Today I woke up and felt something was awfully wrong with my code and every library I've ever used, and I think I was right... (or please point out where my reasoning is wrong)
Let's start I decade or two back in time, all was well in the world. I spoke to my neighbor and he spoke the same language: just plain English. To me, my neighbor and Windows it seemed obvious to store our string in 8-bit
chars because all characters we used could be stored in the 2^8=256 available combinations.
Then the miraculous being Internet came along and allowed me to speak to some friends in Europe (who had no time to learn English). This got difficult with our
char format, the number of used characters exceeded 256 easily so in our utterly simplistic vision we decided to use the 16-bit
wchar_ts. Something called UCS-2 unicode. It has 2^16=65.536 available combinations and that must be enough for every language in the world! Convinced of our correctness we even added 16-bit Windows API
W functions like
CreateWindowW. We convinced every programmer of our religion and discouraged the use of the evil 8-bit counterparts (
CreateWindowA) and mapped a call to
MessageBox automatically to
MessageBoxW by defining
_UNICODE in our builds. Therefore we should also use the
wcs functions instead of the old
str functions (e.g.
strlen should now be
wcslen, or use the automatically mapped
Then things got bad, it turned out there were other people in the world who used even weirder glyphs (no offence) than ours: Japanese, Chinese, etc. It got bad because for example Chinese has over 70.000 different characters. A lot of swearing occurred and left us with a new type of unicode: UTF-16. It also uses a 16-bit data type but some characters require two 16-bit values (called a surrogate pair). Which means we can't use indexes on these 16-bit strings (e.g. theString may not return the 5th character). To patch the Windows API it was decided all
W functions should now support the UTF-16 format, it was an easy decision since all old UCS-2 strings were valid UTF-16 strings as well. However, because we are brave programmers, we now use the
wcs functions. Sadly these functions are not surrogate aware and still conform to the UCS-2 format...
In the meantime, in a dark attic, another more compact form of unicode was developed: UTF-8. Using an 8-bit data type most western languages can be stored in a single 8-bit value, just like in the old days. When a more exotic glyph is stored, multiple 8-bit values are used, for most European languages 2 will suffice. However it may expand up 4 of these values, essentially creating a 32-bit storage type. Just like it's fat brother UTF-16, we cannot use indexes on these strings. Because of it's more compact format UTF-8 is now widely used everywhere on the Internet because it saves bandwidth.
Good, you made it through my lengthy write-up :) Now I have some questions / points of interest:
Okay, I'm pretty satisfied with using UTF-8 for storage. When I read a file (from disk or HTTP response) I detect the UTF-8 signature
"\xEF\xBB\xBF"and put the contents through
MultiByteToWideCharwhich leaves me with an UTF-16 string. I can use that with the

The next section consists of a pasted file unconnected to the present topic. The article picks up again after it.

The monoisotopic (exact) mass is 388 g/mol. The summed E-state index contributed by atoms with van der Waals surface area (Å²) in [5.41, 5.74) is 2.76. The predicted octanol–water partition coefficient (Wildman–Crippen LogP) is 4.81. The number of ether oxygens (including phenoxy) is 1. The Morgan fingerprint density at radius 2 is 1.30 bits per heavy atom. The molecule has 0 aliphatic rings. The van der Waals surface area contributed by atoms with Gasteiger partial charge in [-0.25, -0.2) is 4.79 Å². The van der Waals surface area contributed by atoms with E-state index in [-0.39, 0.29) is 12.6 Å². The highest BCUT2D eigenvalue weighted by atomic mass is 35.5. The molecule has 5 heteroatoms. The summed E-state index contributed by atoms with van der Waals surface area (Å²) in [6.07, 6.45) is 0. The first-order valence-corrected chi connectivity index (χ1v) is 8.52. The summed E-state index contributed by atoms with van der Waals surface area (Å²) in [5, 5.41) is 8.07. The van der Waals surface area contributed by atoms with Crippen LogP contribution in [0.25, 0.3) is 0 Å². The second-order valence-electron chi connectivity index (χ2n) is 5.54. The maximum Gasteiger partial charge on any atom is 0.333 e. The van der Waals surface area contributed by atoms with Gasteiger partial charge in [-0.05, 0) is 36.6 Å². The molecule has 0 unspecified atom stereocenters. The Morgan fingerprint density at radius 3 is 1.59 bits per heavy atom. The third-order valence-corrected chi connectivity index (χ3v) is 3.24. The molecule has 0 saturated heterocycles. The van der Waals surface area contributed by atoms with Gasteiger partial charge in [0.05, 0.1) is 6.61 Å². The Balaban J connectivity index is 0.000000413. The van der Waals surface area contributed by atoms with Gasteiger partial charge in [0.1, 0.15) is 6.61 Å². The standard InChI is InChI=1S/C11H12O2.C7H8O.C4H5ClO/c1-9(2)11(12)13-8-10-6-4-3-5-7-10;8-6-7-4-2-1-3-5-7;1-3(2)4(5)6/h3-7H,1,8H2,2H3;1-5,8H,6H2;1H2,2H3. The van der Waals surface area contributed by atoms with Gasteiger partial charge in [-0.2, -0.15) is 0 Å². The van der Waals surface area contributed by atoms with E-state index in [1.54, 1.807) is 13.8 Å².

WAPI functions, no problem. But now I want to modify the string, replace some characters etc. The good old
wcsfunctions are no good anymore, what core string functions are UTF-16 aware? Or is there some splendid library out there I don't know off? Edit: It seems ICU is a pretty good solution. I also found that the
wcsfunctions are not completely useless you can for instance still use
wcsstrto search, it essentially just compares
wchar_ts. The only problem is length of the string.
Don't you have the feeling an ugly mistake was made when we were forced upon using 16-bit deficient
Wfunctions. Shouldn't the problem have been recognized in a much earlier stage and let all original API functions take on UTF-8 strings and incorporate proper string manipulation routines? Or is that already possible and am I horribly mistaken? Edit: Maybe this was a silly question, hindsight is indeed wonderful, no use in putting anyone down right now ;)
For fast index access to the characters we should store strings in 32-bit values. Is this common? (I can hear you thinking: and then we hit an extraterrestrial language requiring more combinations and the fun starts all over again...) It seems the downside of this approach is that we should convert the string back to UTF-16 each time when we make Windows API calls. Edit: Just to quote Alf P. Steinbach one character per index is a hopeless dream, I see that now. One thing I completely missed out on was the diacritics. I also think it is a good thing to process in the OS's native encoding (for Windows UTF-16). Although UTF-8 would have been a better choice we're stuck with UTF-16 now, no point in converting back and forth between your code and the API. As suggested below I will keep track of parts in a string myself by pointers instead of a character count.
I think you deserved yourself a fine cup of tea struggling though this lengthy question, go get one before you answer ;)
Edit: I accept the fact my question is closed, this would be a better fit for a blog post, but then again I don't write a blog. I think this character encoding thing is essential and should be the next topic in any programming book after the simple hello world example! Posting it here draws attention of many experts, those people don't read any random blog and I highly value their opinion. So thanks everyone for contributing.